> >> * * * * * * * * * * * * * * * * * * * * Fred

>
> >It doesn't quite work like that.
> >You need a VPN connection, be it between the routers or between then
> >computers, first, and then you will have the connectivity you want.

>
> >If you have control over the router at work, set up a GRE tunnel
> >between the two routers and a static route pointing traffic to your
> >home network to go through the tunnel (be careful you don't make it
> >too general or you might send other traffic off to no-man's land).
> >If you don't, then try to set up a PPTP VPN between the two PCs, with
> >your home PC acting as the "server."

>
> >Once you have accomplished either of these, you will be able to access
> >your home PC via its internal IP address to do whatever you want to do.

>
> * * * * VPN I can handle as I have a Cisco 831 router at home and I
> can set it up on my office laptop as well. *The problem is that I was
> never successful in configuring it when I was taking Cisco security
> classes in an accelerated fashion. *We simply ran out of time. *
>
> * * * * Does anyone have a link to a well written procedure to
> configure it in the Cisco router? *
>
> * * * * I've looked all over my W2K Professional machine and I can't
> find anything to make it function as an NFS server. *
>
> * * * * A colleague of mine (who is a Microsoft Instructor) suggested
> I use remote desktop instead. *It would only require forwarding port
> 3389 from what I've read about it. *
>
> * * * * However, an inspection of W2K did not reveal the means to
> enable it on my home PC. *Something I read on the Internet suggested
> that W2K Professional did not support it. *
>
> * * * * So I guess I'll have to find third party clients to do this. *
>
> * * * * Any suggestions as to where I can find third party software to
> support NFS and/or Remote Desktop servers? *


the thread
"Cisco 1760 router and VPN client Connection Issues "
has a complete configuration for VPN server for a router.

You will need to install the Cisco VPN client on your office PC.

You could in theory:-

Cisco 1760 router and VPN client Connection Issues

ip nat inside source static tcp in.side.ip.add 445 out.side.ip.add
445 extendable

Also add ACLs to the outside interface to only allow your
site to access.

You would want to be pretty sure about your windows security.

Or
ip nat inside source static tcp in.side.ip.add 3389 out.side.ip.add
3389 extendable
which would allow RDP.

this is probably more secure.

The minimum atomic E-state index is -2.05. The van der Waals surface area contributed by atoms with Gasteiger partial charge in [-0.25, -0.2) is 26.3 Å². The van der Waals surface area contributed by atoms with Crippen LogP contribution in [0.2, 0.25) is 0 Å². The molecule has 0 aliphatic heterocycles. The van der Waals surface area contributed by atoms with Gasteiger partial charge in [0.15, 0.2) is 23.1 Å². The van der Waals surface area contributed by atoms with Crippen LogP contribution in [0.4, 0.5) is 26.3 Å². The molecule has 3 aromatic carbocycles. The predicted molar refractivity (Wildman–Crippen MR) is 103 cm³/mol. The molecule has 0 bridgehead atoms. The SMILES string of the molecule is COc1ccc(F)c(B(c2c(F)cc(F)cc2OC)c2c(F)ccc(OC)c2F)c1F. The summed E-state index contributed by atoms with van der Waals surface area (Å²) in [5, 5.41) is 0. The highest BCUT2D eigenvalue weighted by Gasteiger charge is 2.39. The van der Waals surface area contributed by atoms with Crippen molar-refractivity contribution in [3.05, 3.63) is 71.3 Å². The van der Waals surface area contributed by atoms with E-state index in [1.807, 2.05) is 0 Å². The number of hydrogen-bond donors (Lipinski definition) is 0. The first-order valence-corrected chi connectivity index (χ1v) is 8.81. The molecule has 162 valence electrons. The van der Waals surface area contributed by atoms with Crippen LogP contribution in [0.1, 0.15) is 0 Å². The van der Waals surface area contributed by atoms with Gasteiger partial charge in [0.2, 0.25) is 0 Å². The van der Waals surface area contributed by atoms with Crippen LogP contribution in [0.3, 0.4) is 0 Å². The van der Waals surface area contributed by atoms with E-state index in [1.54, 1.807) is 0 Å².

You can of course connect local drives to the remote device over RDP.
Just poke around the GUI.









Bod43@hotmail.co.uk 02-18-2008 03:08 PM

Re: Mapping A Network Drive On My Home Network From Another Location
 
On 18 Feb, 02:29, Fred Atkinson <fatkin...@mishmash.com> wrote:
> On Sun, 17 Feb 2008 15:07:10 -0800 (PST), bthetford
>
>
>
>
>
> <bran...@dodecatec.com> wrote:
> >On Feb 13, 8:49*pm, Fred Atkinson <fatkin...@mishmash.com> wrote:
> >> * * * * I have a W2K machine on my home network behind an 800 series
> >> Cisco SOHO router. *

>
> >> * * * * I need to be able to connect to that W2K machine from another
> >> location (in this case, from my office) by mapping a network drive to
> >> my office PC (Tools, Map Network Drive from Windows Explorer). *

>
> >> * * * * My question is: what static mapping do I have to do to the
> >> router to ensure that the request is forwarded to my PC? *

>
> >> * * * * * * * * * * * * * * * * * * * * Fred

>
> >It doesn't quite work like that.
> >You need a VPN connection, be it between the routers or between then
> >computers, first, and then you will have the connectivity you want.

>
> >If you have control over the router at work, set up a GRE tunnel
> >between the two routers and a static route pointing traffic to your
> >home network to go through the tunnel (be careful you don't make it
> >too general or you might send other traffic off to no-man's land).
> >If you don't, then try to set up a PPTP VPN between the two PCs, with
> >your home PC acting as the "server."

>
> >Once you have accomplished either of these, you will be able to access
> >your home PC via its internal IP address to do whatever you want to do.

>
> * * * * VPN I can handle as I have a Cisco 831 router at home and I
> can set it up on my office laptop as well. *The problem is that I was
> never successful in configuring it when I was taking Cisco security
> classes in an accelerated fashion. *We simply ran out of time. *
>
> * * * * Does anyone have a link to a well written procedure to
> configure it in the Cisco router? *
>
> * * * * I've looked all over my W2K Professional machine and I can't
> find anything to make it function as an NFS server. *
>
> * * * * A colleague of mine (who is a Microsoft Instructor) suggested
> I use remote desktop instead. *It would only require forwarding port
> 3389 from what I've read about it. *
>
> * * * * However, an inspection of W2K did not reveal the means to
> enable it on my home PC. *Something I read on the Internet suggested
> that W2K Professional did not support it. *



W2K professional DOES do RDP server.